Behringer MiniMon Mon800 Review:
Mix audio from multiple devices to one set of speakers

Behringer MiniMon Mon800

With all my recent talk of triple-booting, I might be giving the wrong impression. Generally speaking, I am not a fan of multi-booting, and without hardware accelerated OpenGL, virtualization is of limited use to me.

So my solution has been to run multiple computers. This has many well-known downsides. I'm not really going to defend my solution, but merely state it as fact that this is what I tend to do.

One aspect of dealing with multiple computers that is often ignored is audio. For other things, there are gadgets like KVMs, and so forth, but there is very little discussion and even fewer gadgets for audio.

I dislike using a set of speakers per computer because the wiring and power brick situation gets messy. I also have (only) one pair of fairly decent quality (Edirol MA-15D) studio monitors (yes, in that industry, they refer to speakers as monitors, not to be confused with video monitors...I don't know the reasoning/history behind this). So I would like to reuse those when possible.

For many years now, I've been using multiple-input/one-output switch boxes from Radio Shack. This would at least let me reuse my speakers. But I have disliked this solution because I hate remembering to switch source. 

Also, under most circumstances, I find I would like to be able to always hear the audio if being played. For example, often a noise is played to alert you of a problem. If I have a two computers running some processes while working on a third computer, I want to hear audio alerts so I know I need to check the processes. Or more simply, I may have one computer playing music while working on another. I don't necessarily want to give up sound on the computer I'm working on.

I've been looking on and off for an audio mixer that would solve my problem. The problem has been that most inexpensive mixers I've seen have complaints about noise or reliability and seem limited to monaural inputs with very few inputs. And the mixers that don't have these problems seem to get really expensive and very big because they provide volume sliders/knobs for every input plus effects. These seem to be targeted towards DJs or something. (I don't need volume sliders since I can use the computers' built-in software mixers.)

So I finally came across a device that seemed to do exactly what I wanted, has good quality, in a comparatively small form factor, and was relatively inexpensive.


Introducing the Behringer MiniMon Mon800

I found this device for about $40. At first, I couldn't figure out what it actually did. The product description was all gibberish to me. I am obviously not their target market. (I'm not sure exactly what their target market is.) 

I downloaded the online manual. I still didn't really understand it, but it listed an example scenario that was kind of related to what I wanted to do (i.e. multiple inputs).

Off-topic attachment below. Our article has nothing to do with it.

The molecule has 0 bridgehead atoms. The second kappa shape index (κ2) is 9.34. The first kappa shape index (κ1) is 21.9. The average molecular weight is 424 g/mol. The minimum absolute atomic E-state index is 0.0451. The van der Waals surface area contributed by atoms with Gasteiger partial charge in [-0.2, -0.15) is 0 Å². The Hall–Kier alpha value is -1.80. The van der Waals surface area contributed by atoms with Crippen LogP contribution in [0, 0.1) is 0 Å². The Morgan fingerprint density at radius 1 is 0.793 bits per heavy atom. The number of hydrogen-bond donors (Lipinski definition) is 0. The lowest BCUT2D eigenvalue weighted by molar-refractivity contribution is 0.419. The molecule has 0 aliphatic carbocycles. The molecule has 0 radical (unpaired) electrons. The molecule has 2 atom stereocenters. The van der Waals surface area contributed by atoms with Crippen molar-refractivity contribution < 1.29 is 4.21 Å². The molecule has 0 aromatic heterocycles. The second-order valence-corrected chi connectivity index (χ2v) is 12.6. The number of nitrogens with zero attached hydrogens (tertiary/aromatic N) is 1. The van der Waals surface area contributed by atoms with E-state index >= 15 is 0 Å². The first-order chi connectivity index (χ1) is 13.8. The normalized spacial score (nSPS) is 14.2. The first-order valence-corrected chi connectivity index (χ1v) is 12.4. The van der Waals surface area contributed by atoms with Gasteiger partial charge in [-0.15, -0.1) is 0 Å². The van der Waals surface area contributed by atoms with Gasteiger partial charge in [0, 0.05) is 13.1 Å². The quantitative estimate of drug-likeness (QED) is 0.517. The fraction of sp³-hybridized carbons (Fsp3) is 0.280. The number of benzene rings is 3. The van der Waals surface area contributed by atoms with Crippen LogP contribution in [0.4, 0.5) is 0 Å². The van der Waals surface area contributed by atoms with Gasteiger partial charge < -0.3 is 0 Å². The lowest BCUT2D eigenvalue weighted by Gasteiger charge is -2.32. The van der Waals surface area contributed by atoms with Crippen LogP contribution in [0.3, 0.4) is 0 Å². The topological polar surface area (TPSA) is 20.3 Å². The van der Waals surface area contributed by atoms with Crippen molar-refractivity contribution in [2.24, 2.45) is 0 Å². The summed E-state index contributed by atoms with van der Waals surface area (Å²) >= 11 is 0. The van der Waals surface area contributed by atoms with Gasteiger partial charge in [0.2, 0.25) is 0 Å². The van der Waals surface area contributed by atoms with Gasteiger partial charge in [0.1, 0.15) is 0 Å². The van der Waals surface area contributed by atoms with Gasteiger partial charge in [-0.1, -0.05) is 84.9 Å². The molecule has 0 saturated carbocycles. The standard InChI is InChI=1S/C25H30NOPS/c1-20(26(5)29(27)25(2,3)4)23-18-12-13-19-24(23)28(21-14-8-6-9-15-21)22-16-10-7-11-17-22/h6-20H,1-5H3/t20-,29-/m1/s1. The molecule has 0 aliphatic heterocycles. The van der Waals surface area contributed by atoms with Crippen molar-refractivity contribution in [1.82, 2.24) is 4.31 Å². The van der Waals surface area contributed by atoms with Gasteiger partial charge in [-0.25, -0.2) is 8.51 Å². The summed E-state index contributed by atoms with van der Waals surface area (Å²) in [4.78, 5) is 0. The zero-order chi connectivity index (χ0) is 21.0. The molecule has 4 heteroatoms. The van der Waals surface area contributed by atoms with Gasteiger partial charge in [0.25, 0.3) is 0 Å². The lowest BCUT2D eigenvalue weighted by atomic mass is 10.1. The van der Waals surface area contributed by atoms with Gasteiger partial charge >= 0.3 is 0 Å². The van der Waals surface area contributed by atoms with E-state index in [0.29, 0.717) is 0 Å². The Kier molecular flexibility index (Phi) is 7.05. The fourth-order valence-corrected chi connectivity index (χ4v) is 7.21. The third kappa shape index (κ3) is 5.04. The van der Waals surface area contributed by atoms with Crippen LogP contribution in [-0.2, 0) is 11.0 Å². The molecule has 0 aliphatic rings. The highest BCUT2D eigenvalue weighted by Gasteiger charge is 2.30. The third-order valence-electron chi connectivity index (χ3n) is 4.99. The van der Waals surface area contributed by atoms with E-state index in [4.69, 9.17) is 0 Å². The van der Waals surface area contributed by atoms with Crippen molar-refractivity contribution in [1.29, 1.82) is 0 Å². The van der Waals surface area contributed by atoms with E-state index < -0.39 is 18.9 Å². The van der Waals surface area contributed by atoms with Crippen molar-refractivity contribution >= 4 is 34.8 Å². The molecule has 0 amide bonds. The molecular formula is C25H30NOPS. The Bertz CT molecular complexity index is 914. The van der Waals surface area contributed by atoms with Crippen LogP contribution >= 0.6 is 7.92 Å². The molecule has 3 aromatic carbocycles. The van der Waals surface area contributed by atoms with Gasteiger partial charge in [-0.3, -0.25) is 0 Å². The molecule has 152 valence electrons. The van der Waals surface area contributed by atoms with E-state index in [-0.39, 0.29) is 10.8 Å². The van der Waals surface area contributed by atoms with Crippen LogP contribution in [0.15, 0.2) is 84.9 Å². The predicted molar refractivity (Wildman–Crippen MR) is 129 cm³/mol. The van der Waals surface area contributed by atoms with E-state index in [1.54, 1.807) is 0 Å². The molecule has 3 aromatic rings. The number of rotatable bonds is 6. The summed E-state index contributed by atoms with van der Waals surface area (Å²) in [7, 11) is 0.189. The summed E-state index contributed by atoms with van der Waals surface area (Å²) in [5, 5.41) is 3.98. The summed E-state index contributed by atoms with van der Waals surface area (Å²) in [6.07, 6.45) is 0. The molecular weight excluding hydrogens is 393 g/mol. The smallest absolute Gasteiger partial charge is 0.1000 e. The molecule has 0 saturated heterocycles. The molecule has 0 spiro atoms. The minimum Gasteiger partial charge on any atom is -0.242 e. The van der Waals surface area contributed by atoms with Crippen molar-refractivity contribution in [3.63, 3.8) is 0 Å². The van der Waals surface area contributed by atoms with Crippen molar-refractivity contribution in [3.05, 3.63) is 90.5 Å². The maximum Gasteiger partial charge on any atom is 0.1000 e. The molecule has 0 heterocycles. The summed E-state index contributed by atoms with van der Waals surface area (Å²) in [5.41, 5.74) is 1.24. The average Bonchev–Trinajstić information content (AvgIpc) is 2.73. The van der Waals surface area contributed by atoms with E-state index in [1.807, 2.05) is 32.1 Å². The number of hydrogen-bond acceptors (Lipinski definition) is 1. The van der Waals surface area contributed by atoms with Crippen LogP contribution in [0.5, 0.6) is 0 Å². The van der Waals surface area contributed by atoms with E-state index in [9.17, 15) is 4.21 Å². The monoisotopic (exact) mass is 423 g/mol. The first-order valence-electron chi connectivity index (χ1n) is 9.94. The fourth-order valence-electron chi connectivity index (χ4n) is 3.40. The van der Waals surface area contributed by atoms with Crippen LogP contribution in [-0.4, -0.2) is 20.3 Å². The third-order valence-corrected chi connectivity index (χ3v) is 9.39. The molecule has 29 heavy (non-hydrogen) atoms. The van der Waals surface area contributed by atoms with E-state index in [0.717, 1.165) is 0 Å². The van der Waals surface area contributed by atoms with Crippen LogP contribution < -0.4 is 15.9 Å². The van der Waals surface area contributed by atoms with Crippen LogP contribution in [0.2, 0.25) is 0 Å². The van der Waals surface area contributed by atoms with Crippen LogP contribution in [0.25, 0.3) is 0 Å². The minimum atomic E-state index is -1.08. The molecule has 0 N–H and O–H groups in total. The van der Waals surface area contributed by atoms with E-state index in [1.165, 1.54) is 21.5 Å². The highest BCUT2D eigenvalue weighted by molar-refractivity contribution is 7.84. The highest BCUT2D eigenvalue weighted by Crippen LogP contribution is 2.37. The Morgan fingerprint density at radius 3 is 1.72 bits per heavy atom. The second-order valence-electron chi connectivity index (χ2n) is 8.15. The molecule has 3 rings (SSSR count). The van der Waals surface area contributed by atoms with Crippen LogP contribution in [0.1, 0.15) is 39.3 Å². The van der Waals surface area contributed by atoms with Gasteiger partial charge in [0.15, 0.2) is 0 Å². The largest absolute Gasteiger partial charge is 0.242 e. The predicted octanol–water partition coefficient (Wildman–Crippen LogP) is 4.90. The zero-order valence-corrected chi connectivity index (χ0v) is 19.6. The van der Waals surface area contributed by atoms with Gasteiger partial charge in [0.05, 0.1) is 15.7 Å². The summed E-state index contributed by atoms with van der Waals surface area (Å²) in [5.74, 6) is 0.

So I wrote to Behringer asking if this device would do what I wanted, explaining that I am not an audio engineer and couldn't understand the product description. I actually wasn't completely clear on their response either, though they did say yes, after suggesting I look at a different product if I needed volume sliders.


Anyway, I took a chance on the device and made the purchase, and I am very happy I did. This device does in fact do exactly what I need and more.


Its dimensions are approximately 9.5" x 4.5" x 2". While still larger than many gadgets, it is still small enough to be tucked away or stacked.

The device allows for up to 4 stereo input sources. (So I can hook up 4 computers.) There are 4 buttons on the front-left which enable/disable each stereo input. (This allows me to easily mute individual computers as needed.) There is also a global mute button towards the front-middle/right of the device and also a -20dB button if need to quiet things fast.

Behringer MiniMon Mon800 Front


One peculiar aspect of the device is that it also allows for multiple outputs. So if I had multiple speaker sets and wanted to play out to different ones or all of them simultaneously, I could do that too. (Imagine if I had speakers in different rooms, or just wanted to test the sound on different types of speakers.)

There is also stuff for microphone 'talkback'. As I said, I'm not their target market and I don't really know what to do with it.


One thing I don't like so much about the device is that 2 of the stereo input sources are RCA connectors, but the other 2 are 1/4" mono jacks. I don't have anything that is 1/4" jacks, but it's not a big deal though. I found adaptors at Monoprice.com for about 50 cents each. They didn't have the exact adaptors I needed so I had to double convert. But it was still cheaper buying the extra adaptors at Monoprice (with shipping no less) than any other place I could find.


Behringer MiniMon Mon800 Back


Anyway, the Mon800 works great. I haven't perceived any noise or any other problems. I highly recommend this device for anybody that needs something simple to mix 2-4 stereo audio sources.


If you would like to buy one, please use my Amazon link here. I appreciate your support.


Copyright © PlayControl Software, LLC / Eric Wing